(2017—Director: Marc Webb)
★★★ (out of 5 stars)
Parenthood is difficult, especially on where a parent should steer their young children, given the talents they have begun to show. Do parents raise their children in a conventional way or do they throttle them towards the first talent they recognize or one that runs in the family? Is the correct answer somewhere in the middle, especially when involving a child of extraordinary talent? Such a question lies at the heart of Gifted, the fourth film by director Marc Webb and his first since Columbia Pictures’ pair of Amazing Spider-Man films.
In a small Florida coastal town, freelance boat repairman Frank Adler (Chris Evans) raises his precocious seven-year-old niece, Mary (Mckenna Grace). Despite her resistance, Frank insists in placing her in a normal elementary school, where—on her first day—she reveals herself as a math prodigy to her teacher (Jenny Slate). The school’s principal soon meets with Frank to discuss sending Mary to a special institution. Frank refuses, explaining that his late sister wished that her daughter be raised like a normal child. As it turns out, Mary’s mother was an extraordinary mathematician who had committed suicide shortly after Mary’s birth. Frank and his late sister’s estranged mother Evelyn (Lindsay Duncan) arrives to warn Frank that she’ll seek to gain custody of Mary through the courts, especially since his sister never specified in writing for Frank to raise Mary. From there, the matter is left to the court to either have Mary grow up with her uncle as an ordinary girl with friends her age or to have her grandmother watch her rise up to the higher tiers of the mathematics community and finish her late mother’s work.
Compared to his earlier three features, Gifted comes off like director Marc Webb’s return to filmmaking basics—a bit of a shame, since the film might have benefited from techniques similar to those in his 2009 debut (500) Days of Summer to spice up the screen. Instead, director Webb—perhaps to distance himself from the chaos of The Amazing Spider-Man films—serves as more of a steady guide for the acting to take center-stage. Chris Evans, taking a break from playing Captain America, performs solidly as single father-figure Frank. Evans’ turn as the story’s emotional backbone adds to his occasional but welcome treks into bold territories of cinema that include high concept sci-fi (2007’s Sunshine and 2013’s Snowpiercer), other comic medium properties (2010’s Scott Pilgrim vs. the World), and making his directorial debut with 2014’s Before We Go.
Opposite Chris Evans’ Frank, award-winning Scottish actress Lindsay Duncan (the theatre critic in 2014’s Birdman) controls her poise and cold exterior to impressive effect as Evelyn. Ms. Duncan’s Evelyn never comes off as inherently bereft of maternal compassion, as demonstrated during a memorable courtroom scene in which Frank’s lawyer forces her to recall how she isolated Mary’s late mother to studying mathematics in her formative years, even to the point of sabotaging her first serious relationship with a young man who had a crush on her. Elsewhere, Jenny Slate’s role as Mary’s teacher starts off promising, but then ends up acting merely as a plot device for the further development of Frank and Mary’s relationship and, later on, to light the spark that leads to the film’s final confrontation. Finally, Octavia Spencer (The Help, Hidden Figures, The Shack) may not add as much to the story as the trailer suggested, but her welcoming presence as the caretaker of Frank and Mary’s residential community and Mary’s weekend babysitter contrasts well with Lindsay Duncan’s Evelyn.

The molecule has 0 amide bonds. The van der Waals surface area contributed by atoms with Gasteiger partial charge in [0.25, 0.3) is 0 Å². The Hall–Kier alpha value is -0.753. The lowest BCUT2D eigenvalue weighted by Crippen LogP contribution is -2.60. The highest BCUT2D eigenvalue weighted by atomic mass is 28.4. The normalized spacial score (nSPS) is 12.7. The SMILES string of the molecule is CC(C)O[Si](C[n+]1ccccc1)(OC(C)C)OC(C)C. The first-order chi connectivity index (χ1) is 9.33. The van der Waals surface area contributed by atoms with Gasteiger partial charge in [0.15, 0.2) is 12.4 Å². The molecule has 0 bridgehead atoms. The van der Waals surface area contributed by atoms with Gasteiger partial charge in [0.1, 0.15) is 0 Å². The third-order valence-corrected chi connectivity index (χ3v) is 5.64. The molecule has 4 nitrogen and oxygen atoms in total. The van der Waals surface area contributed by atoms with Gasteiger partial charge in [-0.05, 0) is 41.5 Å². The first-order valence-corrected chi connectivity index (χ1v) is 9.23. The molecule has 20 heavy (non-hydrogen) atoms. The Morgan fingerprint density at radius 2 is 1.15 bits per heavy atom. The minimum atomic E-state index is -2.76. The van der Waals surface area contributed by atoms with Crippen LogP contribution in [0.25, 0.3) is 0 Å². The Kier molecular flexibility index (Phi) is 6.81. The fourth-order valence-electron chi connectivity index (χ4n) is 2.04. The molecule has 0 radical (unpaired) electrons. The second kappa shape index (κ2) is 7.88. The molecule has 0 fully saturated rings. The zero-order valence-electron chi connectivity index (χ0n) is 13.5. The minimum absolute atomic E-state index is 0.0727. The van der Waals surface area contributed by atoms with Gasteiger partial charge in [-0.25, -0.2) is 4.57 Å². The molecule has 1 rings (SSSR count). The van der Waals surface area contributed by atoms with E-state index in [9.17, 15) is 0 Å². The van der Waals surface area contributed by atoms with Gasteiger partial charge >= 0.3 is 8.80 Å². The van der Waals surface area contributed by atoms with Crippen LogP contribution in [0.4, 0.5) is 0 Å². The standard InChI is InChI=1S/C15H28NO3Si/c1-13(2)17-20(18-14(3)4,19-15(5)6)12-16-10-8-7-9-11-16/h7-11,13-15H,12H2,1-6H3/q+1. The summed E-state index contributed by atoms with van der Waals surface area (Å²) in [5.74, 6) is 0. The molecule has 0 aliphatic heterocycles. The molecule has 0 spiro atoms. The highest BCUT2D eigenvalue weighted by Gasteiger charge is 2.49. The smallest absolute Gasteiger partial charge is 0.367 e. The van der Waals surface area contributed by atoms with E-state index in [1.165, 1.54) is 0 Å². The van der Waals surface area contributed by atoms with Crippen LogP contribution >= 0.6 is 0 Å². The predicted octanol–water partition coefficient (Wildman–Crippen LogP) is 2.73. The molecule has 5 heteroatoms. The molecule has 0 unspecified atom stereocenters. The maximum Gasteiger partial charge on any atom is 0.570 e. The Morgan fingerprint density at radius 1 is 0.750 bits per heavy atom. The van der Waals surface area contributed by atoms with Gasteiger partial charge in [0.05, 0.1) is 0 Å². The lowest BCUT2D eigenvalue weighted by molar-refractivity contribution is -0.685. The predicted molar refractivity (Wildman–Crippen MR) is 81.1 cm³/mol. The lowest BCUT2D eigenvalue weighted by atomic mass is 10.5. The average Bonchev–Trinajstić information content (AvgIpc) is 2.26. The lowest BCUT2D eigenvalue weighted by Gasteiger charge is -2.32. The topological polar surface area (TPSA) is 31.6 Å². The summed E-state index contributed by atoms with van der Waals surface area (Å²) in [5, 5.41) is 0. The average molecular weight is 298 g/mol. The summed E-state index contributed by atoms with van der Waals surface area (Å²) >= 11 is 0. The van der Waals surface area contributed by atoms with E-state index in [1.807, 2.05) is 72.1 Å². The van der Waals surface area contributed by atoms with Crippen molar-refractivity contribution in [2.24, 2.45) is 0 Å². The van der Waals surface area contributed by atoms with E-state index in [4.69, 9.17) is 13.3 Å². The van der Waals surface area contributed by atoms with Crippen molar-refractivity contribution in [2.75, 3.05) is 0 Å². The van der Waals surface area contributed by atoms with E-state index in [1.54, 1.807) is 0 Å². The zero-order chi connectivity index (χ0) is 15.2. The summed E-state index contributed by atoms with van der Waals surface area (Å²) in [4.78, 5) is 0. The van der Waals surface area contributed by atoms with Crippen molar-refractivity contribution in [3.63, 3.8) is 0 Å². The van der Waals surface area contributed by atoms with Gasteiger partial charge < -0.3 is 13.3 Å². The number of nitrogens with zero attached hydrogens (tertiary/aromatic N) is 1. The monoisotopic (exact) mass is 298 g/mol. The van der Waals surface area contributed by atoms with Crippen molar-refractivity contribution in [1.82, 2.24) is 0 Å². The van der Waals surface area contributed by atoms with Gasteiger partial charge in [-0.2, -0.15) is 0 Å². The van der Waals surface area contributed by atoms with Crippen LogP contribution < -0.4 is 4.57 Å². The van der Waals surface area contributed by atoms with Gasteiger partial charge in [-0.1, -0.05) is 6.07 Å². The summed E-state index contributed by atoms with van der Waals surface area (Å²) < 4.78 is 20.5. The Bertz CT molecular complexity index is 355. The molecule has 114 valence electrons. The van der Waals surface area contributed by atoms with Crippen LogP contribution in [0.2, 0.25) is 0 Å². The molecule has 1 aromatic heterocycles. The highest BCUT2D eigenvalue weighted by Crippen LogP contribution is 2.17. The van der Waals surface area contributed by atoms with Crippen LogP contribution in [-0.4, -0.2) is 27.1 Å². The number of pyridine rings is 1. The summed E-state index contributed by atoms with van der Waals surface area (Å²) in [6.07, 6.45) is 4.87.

Naturally, much of the focus on Gifted will gravitate towards Mckenna Grace’s impressive child performance as young Mary, in which she displays maturity and joy while also providing memorable smiles, glares, and lines. The film, however, struggles to bring the audience fully into her perspective, for which director Marc Webb could’ve incorporated creative camera perspectives or employed Ms. Grace to record a voiceover. Her noticeable absence during the riveting courtroom scenes pitting Frank against Evelyn doesn’t help and, as such, Ms. Grace simply joins a list of relatively strong child performances and not alongside turns like that of Jacob Tremblay from 2015’s Room.
One noteworthy negative I have with Gifted involves two scenes. At the time of his sister’s suicide, Chris Evans’ character was a philosophy professor at a distinguished university. As a student in JPCatholic’s Biblical Theology Masters program, it annoyed me when Frank couldn’t answer Mary’s questions about God’s existence in one scene, yet is willing in a later scene to toss Mary a copy of Rene Descartes’ Discourse on Method as though Socrates, Plato, Aristotle, Augustine, Anselm, and Thomas Aquinas never existed. Such are the habits of modern philosophers, I suppose.
Gifted is director Marc Webb’s back-to-basics project. Some creative playfulness in its execution à la (500) Days of Summer would’ve made Gifted dazzle more consistently, but the overall film assures me that the filmmaker intrigued with the dynamics of human relationships managed to survive past the dual comic book trial and can still deliver poignant films about the complex dynamics of human relationships. I’m eager to see where Marc Webb takes us next.